Protecting wildlife while feeding a world population predicted to reach 9 billion by 2050 will require a holistic approach to conservation that considers human-altered landscapes such as farmland, according to Stanford researchers.
Wildlife and the natural habitat that supports it might be an increasingly scarce commodity in a world where at least three-quarters of the land surface is directly affected by humans and the rest is vulnerable to human-caused impacts such as climate change. But what if altered agricultural landscapes could play vital roles in nurturing wildlife populations while also feeding an ever-growing human population?
A new study, published April 16 in the journal Nature and co-authored by three Stanford scientists, finds that a long-accepted theory used to estimate extinction rates, predict ecological risk and make conservation policy recommendations is overly pessimistic. The researchers point to an alternative framework that promises a more effective way of accounting for human-altered landscapes and assessing ecological risks.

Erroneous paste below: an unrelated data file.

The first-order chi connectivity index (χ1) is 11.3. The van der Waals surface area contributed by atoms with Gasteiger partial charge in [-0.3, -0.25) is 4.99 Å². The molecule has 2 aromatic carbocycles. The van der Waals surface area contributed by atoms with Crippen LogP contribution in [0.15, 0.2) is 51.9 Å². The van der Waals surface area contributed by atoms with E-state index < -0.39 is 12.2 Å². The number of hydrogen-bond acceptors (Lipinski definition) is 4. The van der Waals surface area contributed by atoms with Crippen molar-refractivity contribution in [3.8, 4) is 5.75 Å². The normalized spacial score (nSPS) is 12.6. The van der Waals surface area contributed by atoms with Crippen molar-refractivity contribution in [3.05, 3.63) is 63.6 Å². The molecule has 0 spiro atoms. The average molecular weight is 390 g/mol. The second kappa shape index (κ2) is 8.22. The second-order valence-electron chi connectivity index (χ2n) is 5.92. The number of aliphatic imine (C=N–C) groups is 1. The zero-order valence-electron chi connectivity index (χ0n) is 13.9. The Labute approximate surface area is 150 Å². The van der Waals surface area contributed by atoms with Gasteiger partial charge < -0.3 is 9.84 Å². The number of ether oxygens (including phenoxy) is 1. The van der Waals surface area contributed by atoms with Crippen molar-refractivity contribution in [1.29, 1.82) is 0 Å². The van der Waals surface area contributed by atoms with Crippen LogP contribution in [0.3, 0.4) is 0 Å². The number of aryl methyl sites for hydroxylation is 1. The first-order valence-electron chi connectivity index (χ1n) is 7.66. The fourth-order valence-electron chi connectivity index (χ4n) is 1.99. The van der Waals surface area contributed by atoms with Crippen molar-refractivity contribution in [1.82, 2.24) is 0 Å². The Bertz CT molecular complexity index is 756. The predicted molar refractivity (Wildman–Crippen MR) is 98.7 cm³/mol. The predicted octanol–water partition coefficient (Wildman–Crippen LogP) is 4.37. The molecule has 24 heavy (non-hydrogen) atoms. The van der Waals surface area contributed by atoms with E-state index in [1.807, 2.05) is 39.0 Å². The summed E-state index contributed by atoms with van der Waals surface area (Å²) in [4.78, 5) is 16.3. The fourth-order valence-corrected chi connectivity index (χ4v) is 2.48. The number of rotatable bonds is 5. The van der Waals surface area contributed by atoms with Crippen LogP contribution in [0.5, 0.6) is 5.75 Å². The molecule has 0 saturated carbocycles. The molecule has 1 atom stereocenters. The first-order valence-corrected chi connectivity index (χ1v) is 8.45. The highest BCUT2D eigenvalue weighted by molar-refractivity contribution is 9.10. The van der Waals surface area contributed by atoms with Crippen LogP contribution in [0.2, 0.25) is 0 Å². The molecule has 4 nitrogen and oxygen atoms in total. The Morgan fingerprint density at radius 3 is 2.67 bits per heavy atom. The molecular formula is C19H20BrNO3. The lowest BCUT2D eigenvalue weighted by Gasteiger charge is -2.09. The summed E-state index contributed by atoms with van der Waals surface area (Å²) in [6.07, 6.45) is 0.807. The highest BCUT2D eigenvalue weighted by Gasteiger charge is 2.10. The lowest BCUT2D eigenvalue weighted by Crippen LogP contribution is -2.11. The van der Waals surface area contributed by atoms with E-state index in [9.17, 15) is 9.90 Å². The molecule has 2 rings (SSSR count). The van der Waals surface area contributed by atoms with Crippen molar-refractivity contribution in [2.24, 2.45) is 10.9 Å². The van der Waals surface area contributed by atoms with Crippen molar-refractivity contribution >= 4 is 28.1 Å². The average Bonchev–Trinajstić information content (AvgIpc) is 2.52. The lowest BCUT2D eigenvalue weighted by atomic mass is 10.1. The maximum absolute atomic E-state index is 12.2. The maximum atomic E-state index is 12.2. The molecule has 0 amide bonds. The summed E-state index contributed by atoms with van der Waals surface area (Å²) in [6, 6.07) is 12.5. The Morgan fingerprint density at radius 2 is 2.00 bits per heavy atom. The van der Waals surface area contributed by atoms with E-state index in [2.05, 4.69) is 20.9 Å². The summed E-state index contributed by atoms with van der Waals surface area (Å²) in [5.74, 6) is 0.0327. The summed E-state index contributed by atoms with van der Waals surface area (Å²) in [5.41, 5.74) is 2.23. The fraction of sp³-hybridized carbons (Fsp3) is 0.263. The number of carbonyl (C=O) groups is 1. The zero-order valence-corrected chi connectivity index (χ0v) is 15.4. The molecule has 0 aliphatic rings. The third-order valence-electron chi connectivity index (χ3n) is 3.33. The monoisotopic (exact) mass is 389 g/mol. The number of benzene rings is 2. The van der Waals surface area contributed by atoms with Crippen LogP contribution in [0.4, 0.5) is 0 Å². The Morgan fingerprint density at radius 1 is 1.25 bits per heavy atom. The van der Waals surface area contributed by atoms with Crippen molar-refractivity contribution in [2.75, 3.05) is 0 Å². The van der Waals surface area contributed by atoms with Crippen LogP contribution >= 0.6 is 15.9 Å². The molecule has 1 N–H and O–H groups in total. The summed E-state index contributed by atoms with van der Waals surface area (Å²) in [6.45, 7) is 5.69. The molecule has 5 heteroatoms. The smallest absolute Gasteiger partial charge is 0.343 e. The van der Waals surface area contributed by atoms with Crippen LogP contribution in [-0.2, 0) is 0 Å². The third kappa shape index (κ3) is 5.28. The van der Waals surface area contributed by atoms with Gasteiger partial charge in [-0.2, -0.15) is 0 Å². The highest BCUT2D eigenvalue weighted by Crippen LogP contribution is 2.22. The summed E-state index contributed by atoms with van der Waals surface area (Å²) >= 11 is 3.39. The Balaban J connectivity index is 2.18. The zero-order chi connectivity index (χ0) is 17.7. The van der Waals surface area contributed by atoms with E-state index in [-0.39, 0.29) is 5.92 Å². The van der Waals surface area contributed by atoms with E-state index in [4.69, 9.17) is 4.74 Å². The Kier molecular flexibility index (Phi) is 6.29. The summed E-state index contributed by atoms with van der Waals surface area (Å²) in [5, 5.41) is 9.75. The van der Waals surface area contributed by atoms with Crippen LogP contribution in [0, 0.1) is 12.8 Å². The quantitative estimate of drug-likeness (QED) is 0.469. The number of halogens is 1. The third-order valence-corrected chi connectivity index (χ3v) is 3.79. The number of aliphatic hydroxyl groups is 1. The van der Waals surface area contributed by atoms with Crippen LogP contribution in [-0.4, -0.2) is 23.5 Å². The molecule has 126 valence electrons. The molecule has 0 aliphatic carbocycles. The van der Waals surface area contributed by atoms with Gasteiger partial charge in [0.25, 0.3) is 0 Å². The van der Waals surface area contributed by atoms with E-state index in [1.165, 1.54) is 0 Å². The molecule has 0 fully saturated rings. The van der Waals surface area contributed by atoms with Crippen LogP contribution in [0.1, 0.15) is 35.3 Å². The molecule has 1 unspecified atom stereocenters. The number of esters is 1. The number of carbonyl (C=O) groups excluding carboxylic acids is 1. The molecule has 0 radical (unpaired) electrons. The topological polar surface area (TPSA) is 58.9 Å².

Current projections forecast that about half of Earth's plants and animals will go extinct over the next century because of human activities, mostly due to our agricultural methods. "The extinction under way threatens to weaken and even destroy key parts of Earth's life-support systems, upon which economic prosperity and all other aspects of human well-being depend," said co-author Gretchen Daily, the Bing Professor in Environmental Science at Stanford and senior fellow at the Stanford Woods Institute for the Environment.
But that grim future isn't a foregone conclusion.
"Until the next asteroid slams into Earth, the future of all known life hinges on people, more than on any other force," Daily said.
Nature is not an island
Conservationists have long assumed that once natural landscapes are fractured by human development or agriculture, mi
|Contact: Rob Jordan|